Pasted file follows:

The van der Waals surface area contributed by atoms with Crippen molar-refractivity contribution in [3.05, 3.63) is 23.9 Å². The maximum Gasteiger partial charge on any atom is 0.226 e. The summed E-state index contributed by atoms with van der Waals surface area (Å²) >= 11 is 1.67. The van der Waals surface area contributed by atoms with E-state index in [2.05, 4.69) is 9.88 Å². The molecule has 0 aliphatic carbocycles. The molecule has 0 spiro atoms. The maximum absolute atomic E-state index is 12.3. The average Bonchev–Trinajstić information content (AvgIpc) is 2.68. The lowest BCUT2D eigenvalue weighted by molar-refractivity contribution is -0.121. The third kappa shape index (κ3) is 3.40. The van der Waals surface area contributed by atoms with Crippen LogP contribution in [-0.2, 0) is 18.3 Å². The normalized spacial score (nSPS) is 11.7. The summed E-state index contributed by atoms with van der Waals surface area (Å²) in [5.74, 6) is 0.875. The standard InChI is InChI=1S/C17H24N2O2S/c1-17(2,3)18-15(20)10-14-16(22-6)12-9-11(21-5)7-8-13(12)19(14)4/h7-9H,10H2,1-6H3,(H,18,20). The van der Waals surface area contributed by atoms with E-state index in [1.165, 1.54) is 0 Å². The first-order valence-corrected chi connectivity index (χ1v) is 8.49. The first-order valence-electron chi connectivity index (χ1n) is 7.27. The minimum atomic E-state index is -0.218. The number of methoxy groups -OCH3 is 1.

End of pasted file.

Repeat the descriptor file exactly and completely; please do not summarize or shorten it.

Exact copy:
The van der Waals surface area contributed by atoms with Crippen molar-refractivity contribution in [3.05, 3.63) is 23.9 Å². The maximum Gasteiger partial charge on any atom is 0.226 e. The summed E-state index contributed by atoms with van der Waals surface area (Å²) >= 11 is 1.67. The van der Waals surface area contributed by atoms with E-state index in [2.05, 4.69) is 9.88 Å². The molecule has 0 aliphatic carbocycles. The molecule has 0 spiro atoms. The maximum absolute atomic E-state index is 12.3. The average Bonchev–Trinajstić information content (AvgIpc) is 2.68. The lowest BCUT2D eigenvalue weighted by molar-refractivity contribution is -0.121. The third kappa shape index (κ3) is 3.40. The van der Waals surface area contributed by atoms with Crippen LogP contribution in [-0.2, 0) is 18.3 Å². The normalized spacial score (nSPS) is 11.7. The summed E-state index contributed by atoms with van der Waals surface area (Å²) in [5.74, 6) is 0.875. The standard InChI is InChI=1S/C17H24N2O2S/c1-17(2,3)18-15(20)10-14-16(22-6)12-9-11(21-5)7-8-13(12)19(14)4/h7-9H,10H2,1-6H3,(H,18,20). The van der Waals surface area contributed by atoms with E-state index in [1.165, 1.54) is 0 Å². The first-order valence-corrected chi connectivity index (χ1v) is 8.49. The first-order valence-electron chi connectivity index (χ1n) is 7.27. The minimum atomic E-state index is -0.218. The number of methoxy groups -OCH3 is 1.